I guarantee this will be one of the more moving pieces you'll read all day (or month, or year):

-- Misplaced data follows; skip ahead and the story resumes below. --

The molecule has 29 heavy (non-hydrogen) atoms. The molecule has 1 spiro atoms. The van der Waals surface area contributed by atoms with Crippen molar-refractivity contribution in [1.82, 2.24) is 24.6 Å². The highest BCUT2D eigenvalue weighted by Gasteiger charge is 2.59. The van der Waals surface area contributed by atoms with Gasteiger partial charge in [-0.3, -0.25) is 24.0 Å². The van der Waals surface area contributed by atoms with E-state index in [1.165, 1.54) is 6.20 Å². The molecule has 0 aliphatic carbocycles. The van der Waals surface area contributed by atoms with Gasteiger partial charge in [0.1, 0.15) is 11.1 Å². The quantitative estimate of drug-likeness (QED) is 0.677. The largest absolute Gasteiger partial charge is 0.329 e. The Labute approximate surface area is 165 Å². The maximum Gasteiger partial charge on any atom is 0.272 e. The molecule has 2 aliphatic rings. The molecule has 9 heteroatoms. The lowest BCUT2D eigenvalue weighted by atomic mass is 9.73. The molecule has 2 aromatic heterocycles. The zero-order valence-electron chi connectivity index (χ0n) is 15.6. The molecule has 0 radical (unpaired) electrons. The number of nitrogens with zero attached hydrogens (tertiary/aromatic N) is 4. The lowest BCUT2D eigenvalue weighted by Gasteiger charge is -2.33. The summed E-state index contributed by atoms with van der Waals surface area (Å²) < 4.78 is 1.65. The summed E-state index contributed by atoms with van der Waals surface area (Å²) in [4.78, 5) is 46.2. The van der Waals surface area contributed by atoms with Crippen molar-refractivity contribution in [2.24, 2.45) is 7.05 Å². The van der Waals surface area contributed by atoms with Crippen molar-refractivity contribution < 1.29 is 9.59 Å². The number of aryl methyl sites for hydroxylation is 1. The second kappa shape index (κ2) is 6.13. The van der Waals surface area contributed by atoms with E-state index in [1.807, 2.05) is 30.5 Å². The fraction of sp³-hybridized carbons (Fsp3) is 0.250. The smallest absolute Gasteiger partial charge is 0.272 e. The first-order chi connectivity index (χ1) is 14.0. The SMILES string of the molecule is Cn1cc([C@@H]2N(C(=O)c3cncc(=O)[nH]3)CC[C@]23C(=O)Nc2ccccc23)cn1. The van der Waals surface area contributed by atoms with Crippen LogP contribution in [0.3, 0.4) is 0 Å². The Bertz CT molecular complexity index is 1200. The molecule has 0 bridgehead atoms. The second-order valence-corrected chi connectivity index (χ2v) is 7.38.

Verb conjugation became muddled. Which was correct? “I am a neurosurgeon,” “I was a neurosurgeon,” “I had been a neurosurgeon before and will be again”? Graham Greene felt life was lived in the first 20 years and the remainder was just reflection. What tense was I living in? Had I proceeded, like a burned-out Greene character, beyond the present tense and into the past perfect? The future tense seemed vacant and, on others’ lips, jarring. I recently celebrated my 15th college reunion; it seemed rude to respond to parting promises from old friends, “We’ll see you at the 25th!” with “Probably not!” Yet there is dynamism in our house. Our daughter was born days after I was released from the hospital. Week to week, she blossoms: a first grasp, a first smile, a first laugh.